Good to know

Care

We handcraft Placid boatworks canoes using the finest fabrics, resins and trim. A few simple steps will protect your investment for years of enjoyable paddling.

The gel-coat scuff patch on your canoe is a high gloss finish that protects the inner lamination from incidental damage. A few scratches come with paddling as normal wear and tear, and the champagne color hides them well.   Scratches that go through the gel to the laminate should be repaired.

  • When entering, loading or unloading your canoe, place it parallel to the shore in ankle deep water to load without scuffing the bottom of the hull. Don’t drag your canoe over sand bars and riffles. Lifting over obstacles prevents abrasion and scratching. Scratched canoes have half again the skin drag of unscratched hulls and are less efficient, making you paddle harder.
  • After paddling, clean your canoe with mild soapy water to prevent pond scum build up. Use a non-abrasive household cleaner to remove dried scum.  Scum increases hull friction and makes you paddle harder.
  • The hull may be shined and given additional UV protection with applications of a “303 Aerospace Protectant” type surfactant (basically a water-safe, non-alcohol-based Armorall). It slows UV damage, keeps the hull clean, allows road oil to be wiped off easily, and restores faded gel-coat.   To apply, spray the 303 on the hull, wiping the product on the gel coat with a 303 soaked rag. Then wipe off excess with a clean cloth.
  • Do NOT wax your Placid canoe. Wax slows the hull on-water, and encourages road oil build up.
  • Keep the interior clean with mild soap and water applied by a cloth, sponge or kitchen brush depending on accumulation. Protect the interior from sunlight, and dirt with 303.  (Be aware that 303 can make the interior a bit slippery…)
  • Gel-Coat scratches may be sanded out with wet and dry paper. Flush with water while progressing from 120 to 2000 grit paper. Polish with rubbing compound and apply 303.
  • Deeper scratches may be filled, after cleaning and preparation, with matching gel coat.  See our online store for a color matched gel repair kit. These kits have a fairly short shelf life and cannot be stored over time, so plan your repair work accordingly.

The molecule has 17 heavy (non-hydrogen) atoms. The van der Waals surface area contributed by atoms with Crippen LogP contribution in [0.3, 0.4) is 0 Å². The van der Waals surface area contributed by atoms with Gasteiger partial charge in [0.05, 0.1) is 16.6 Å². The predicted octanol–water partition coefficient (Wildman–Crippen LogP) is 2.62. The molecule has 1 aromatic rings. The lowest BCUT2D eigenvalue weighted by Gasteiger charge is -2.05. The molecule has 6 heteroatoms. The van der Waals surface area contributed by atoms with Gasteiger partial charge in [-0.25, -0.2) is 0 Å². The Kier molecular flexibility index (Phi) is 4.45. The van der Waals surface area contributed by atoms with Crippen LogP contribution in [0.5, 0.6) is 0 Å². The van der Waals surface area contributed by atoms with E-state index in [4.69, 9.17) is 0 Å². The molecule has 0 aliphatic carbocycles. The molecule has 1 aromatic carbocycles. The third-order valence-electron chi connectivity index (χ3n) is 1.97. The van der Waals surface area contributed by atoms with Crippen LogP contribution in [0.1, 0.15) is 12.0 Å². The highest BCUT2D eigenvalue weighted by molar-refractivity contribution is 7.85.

• Deep scratches in the gel-coat and breaks that go into the lamination must be protected immediately with Duct Tape and repaired as soon as possible. We can repair a broken Placid canoe for you or you can purchase a Patch Kit in the online store.  Please call or email for a repair appointment.

Storage and transportation

  • Before storing your Canoe for extended periods, clean and 303 the hull and trim.
  • DO NOT STORE YOUR CANOE ON THE GROUND. Store it upside down on a rack or saw horses, in a dry place away from sunlight, heat and extreme temperature changes. Protected outside storage is fine but moisture must not be allowed to accumulate between the rails and hull. Cover the canoe, keeping the cover from touching the hull to reduce water spots. And, remember to strap your canoe down. Wind can throw your hull against harmful objects.
  • When bringing your canoe out of storage, wipe the hull with 303.
  • Do NOT wax your Placid canoe. Wax slows the hull on-water, and encourages road oil build up.
  • Keep the interior clean with mild soap and water applied by a cloth, sponge or kitchen brush depending on accumulation. Protect the interior from sunlight, and dirt with 303.  (Be aware that 303 can make the interior a bit slippery…)
  • Gel-Coat scratches may be sanded out with wet and dry paper. Flush with water while progressing from 120 to 2000 grit paper. Polish with rubbing compound and apply 303.
  • Deeper scratches may be filled, after cleaning and preparation, with matching gel coat.  See our online store for a color matched gel repair kit. These kits have a fairly short shelf life and cannot be stored over time, so plan your repair work accordingly.

Wall mounting

Given an unfinished building with exposed wall studs, wall brackets are an easy and safe consideration. If walls are finished, a piece of 2x lumber can be screwed into a stud to provide an anchor for your rack as shown in second photo. The cross piece length must match hull width and wall spacing, but 36″ will be more than enough for anything but largest tandems. One can measure before installation or cut to length later.

A brace should intersect the cross piece roughly at its center and be angled back to the stud at 30-45 degrees. The thirty degree angle is not as strong, but the tighter angle allows more racks to be place on the wall. One may trace the intersect lines and lap-joint the brace, but having the brace intersect the cross piece at an angle works too. Crosspiece and brace bolt to studs and each other with 5/16 or 3/8″ bolts with washers.

Drill 3/8″ holes in the cross piece as close to the stud as possible and just outside the boat’s gunwale, then cut off any excess. A ¼ rope can be tied to the inner hole, passed over the hull, and tied through the outer hole for security.

Rafter (Hanger) Mounting

When one cannot dedicate the wall space Placid Boatworks hulls deserve, hang them upside down from rafter mounts constructed of nylon rope and PVC piping. Spacing is boat critical as the cross bar must not slip off the hull’s stems. Install 5/16 or 3/8″ X 3-2.5″ eyebolts into rafters spaced 2-3 feet in from the stems.

The bow hanger is a solid triangle of rope and pvc pipe; the rope must slip through the pipe. Cut the PVC pipe an inch longer than the hulls gunwale width where the hanger will fit. Tie one end of the rope to the eyebolt, slip the other end through the cut PVC length, then adjust the rope length to fit the canoe and tie it off to the eye.